There is a costly danger lurking at jobsites; a threat that isn’t easily seen until it is too late—musculoskeletal disorders (MSD). Construction managers, foremen and safety specialists who enact preventative ergonomic measures on the jobsite will not only improve safety, they will also reduce potential injuries for workers—and ultimately save a business from sinking in the red.
The conventional wisdom in the construction industry is that job titles shouldn’t matter. Every company is different, right? A project manager at one company could easily be called a senior project manager at another company, yet perform the same job. An engineer at one company could easily be called a technical manager at another company, yet perform the same job.
Winter is coming. According to the Old Farmer’s Almanac, the United States is in store for another cold, snowy winter this year. Before the temperature drops, construction companies should look for heating solutions that increase operational efficiencies and improve worker safety.
For construction professionals, value engineering is a term commonly associated with keeping projects on budget, but the full meaning of the term has been diluted.
The demand for sustainability and efficiency associated with new construction and renovation projects is higher than ever, as monthly energy costs constitute an ever-increasing percentage of total building life cycle expenses due to rising utility rates. As a result, sustainable construction practices promoting net-zero building designs have become a prevalent industry objective. However, peak sustainability is rarely accomplished due to the high costs and a lack of resources available in the early stages of design and planning.
Managing jobsites can be challenging enough, but once interior work begins and crews are out of sight, busy construction supervisors can be at a disadvantage. Keeping track of workflow means time-consuming walkthroughs.
The construction insurance industry is constantly changing and the number of available insurance products continues to grow. The result is an increasingly complex market for construction project participants to navigate. Recognizing the need for more flexibility and adaptability, a new and comprehensive insurance exhibit has been created for use in conjunction with the following AIA Documents:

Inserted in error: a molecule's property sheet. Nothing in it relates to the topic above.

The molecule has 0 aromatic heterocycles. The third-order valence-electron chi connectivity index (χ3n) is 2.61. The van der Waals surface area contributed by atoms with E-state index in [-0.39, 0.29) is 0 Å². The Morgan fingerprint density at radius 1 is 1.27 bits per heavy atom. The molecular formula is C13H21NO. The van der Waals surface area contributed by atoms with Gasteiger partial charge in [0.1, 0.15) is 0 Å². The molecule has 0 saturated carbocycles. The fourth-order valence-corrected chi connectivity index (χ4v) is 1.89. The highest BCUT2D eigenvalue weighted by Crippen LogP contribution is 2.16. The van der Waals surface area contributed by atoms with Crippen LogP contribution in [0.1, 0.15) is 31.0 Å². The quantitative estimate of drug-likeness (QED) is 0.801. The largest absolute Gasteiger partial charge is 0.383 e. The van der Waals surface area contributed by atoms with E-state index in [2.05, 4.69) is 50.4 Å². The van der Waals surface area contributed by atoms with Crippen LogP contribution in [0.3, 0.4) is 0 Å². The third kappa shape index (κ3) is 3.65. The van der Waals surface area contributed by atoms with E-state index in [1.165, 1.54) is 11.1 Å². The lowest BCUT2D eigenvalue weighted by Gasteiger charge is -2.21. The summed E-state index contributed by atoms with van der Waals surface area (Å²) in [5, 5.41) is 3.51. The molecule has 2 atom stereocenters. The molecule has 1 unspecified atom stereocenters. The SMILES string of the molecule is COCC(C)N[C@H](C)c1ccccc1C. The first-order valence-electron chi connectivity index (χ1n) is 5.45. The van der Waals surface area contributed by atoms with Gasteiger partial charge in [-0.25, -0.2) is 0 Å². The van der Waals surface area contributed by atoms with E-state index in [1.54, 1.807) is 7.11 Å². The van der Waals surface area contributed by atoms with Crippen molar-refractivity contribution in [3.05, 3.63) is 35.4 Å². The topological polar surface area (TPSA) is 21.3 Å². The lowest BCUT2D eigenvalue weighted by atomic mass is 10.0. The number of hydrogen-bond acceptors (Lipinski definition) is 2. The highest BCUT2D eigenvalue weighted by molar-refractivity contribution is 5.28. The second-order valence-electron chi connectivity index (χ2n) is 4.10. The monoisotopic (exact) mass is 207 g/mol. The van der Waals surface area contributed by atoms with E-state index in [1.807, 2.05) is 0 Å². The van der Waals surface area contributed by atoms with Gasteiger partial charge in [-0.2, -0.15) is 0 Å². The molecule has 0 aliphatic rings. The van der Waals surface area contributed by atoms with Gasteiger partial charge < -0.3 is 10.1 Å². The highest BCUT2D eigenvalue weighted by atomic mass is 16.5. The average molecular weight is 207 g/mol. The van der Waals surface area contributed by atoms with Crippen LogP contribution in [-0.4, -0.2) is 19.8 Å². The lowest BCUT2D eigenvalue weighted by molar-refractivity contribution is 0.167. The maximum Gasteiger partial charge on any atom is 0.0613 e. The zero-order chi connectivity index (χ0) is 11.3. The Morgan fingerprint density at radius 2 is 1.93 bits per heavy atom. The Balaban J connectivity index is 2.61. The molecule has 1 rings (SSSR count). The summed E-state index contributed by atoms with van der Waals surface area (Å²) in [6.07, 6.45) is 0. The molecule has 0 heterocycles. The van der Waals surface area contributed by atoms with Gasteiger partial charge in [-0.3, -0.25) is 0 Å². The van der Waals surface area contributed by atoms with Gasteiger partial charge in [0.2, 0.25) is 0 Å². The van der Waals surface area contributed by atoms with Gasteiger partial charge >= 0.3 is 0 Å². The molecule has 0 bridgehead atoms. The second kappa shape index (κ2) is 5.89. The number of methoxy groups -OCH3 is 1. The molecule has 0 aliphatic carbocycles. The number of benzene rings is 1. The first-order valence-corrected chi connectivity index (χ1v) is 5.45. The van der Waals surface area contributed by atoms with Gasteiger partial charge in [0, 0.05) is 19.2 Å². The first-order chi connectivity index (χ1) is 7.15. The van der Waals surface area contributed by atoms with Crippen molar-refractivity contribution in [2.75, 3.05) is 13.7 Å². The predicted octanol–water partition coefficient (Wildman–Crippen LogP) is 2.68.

Construction project planners know schedule details inside and out. They can look at a Gantt chart and easily see the relationship between tasks, the durations assigned and the resources committed. Unfortunately, few others in the construction process are interested in the symbols and graphs.
Construction labor remains one of the largest hurdles in conquering a construction project. It is always at the forefront of industry news and it’s a legal problem, too, with new overtime regulations coming into play. When dealing with construction claims, one of the largest components of any request for additional compensation is labor costs.
Five Tips to Keep Business Running After a Natural Disaster Construction Contractors Affected by the Recent Hurricanes Can Take Steps to Minimize Operational Downtime
Coverage of the devastation caused by Hurricanes Harvey, Irma and Maria over the past few weeks has been almost inescapable. While large-scale recovery efforts are well under way, individual companies located or doing business in areas affected by the storms likely will be feeling the effects for much longer, with many facing the very real prospect of having to shutter their operations for good.
Construction contractors can keep their businesses running efficiently and profitably by focusing on excelling in a few key areas. By making sure business aspects such as fleet management, safety, estimating and supply chain management are running smoothly, contractors can increase profits and improve business operations.
For federal contractors, the Trump administration brings unique opportunities and challenges, as contractors hold the president accountable to his campaign promises to rebuild roads, bridges, airports and schools during the next three years.